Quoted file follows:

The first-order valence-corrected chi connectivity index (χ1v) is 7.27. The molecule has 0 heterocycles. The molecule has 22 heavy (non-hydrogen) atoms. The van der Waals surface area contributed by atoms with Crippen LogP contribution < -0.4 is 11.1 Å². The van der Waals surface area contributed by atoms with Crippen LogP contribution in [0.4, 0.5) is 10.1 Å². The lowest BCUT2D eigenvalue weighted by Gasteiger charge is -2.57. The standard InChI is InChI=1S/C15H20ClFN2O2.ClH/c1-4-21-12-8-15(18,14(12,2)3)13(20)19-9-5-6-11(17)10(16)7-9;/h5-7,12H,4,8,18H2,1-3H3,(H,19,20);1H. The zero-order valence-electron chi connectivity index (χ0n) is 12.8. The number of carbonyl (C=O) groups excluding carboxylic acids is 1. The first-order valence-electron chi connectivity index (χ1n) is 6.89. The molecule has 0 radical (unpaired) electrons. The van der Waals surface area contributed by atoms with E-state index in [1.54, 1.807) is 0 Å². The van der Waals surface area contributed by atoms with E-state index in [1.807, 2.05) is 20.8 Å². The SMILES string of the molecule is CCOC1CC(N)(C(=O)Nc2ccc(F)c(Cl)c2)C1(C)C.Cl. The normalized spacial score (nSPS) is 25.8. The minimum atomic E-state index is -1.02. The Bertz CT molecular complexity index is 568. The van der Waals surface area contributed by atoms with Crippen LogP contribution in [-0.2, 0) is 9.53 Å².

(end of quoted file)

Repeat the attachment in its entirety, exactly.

The first-order valence-corrected chi connectivity index (χ1v) is 7.27. The molecule has 0 heterocycles. The molecule has 22 heavy (non-hydrogen) atoms. The van der Waals surface area contributed by atoms with Crippen LogP contribution < -0.4 is 11.1 Å². The van der Waals surface area contributed by atoms with Crippen LogP contribution in [0.4, 0.5) is 10.1 Å². The lowest BCUT2D eigenvalue weighted by Gasteiger charge is -2.57. The standard InChI is InChI=1S/C15H20ClFN2O2.ClH/c1-4-21-12-8-15(18,14(12,2)3)13(20)19-9-5-6-11(17)10(16)7-9;/h5-7,12H,4,8,18H2,1-3H3,(H,19,20);1H. The zero-order valence-electron chi connectivity index (χ0n) is 12.8. The number of carbonyl (C=O) groups excluding carboxylic acids is 1. The first-order valence-electron chi connectivity index (χ1n) is 6.89. The molecule has 0 radical (unpaired) electrons. The van der Waals surface area contributed by atoms with E-state index in [1.54, 1.807) is 0 Å². The van der Waals surface area contributed by atoms with E-state index in [1.807, 2.05) is 20.8 Å². The SMILES string of the molecule is CCOC1CC(N)(C(=O)Nc2ccc(F)c(Cl)c2)C1(C)C.Cl. The normalized spacial score (nSPS) is 25.8. The minimum atomic E-state index is -1.02. The Bertz CT molecular complexity index is 568. The van der Waals surface area contributed by atoms with Crippen LogP contribution in [-0.2, 0) is 9.53 Å².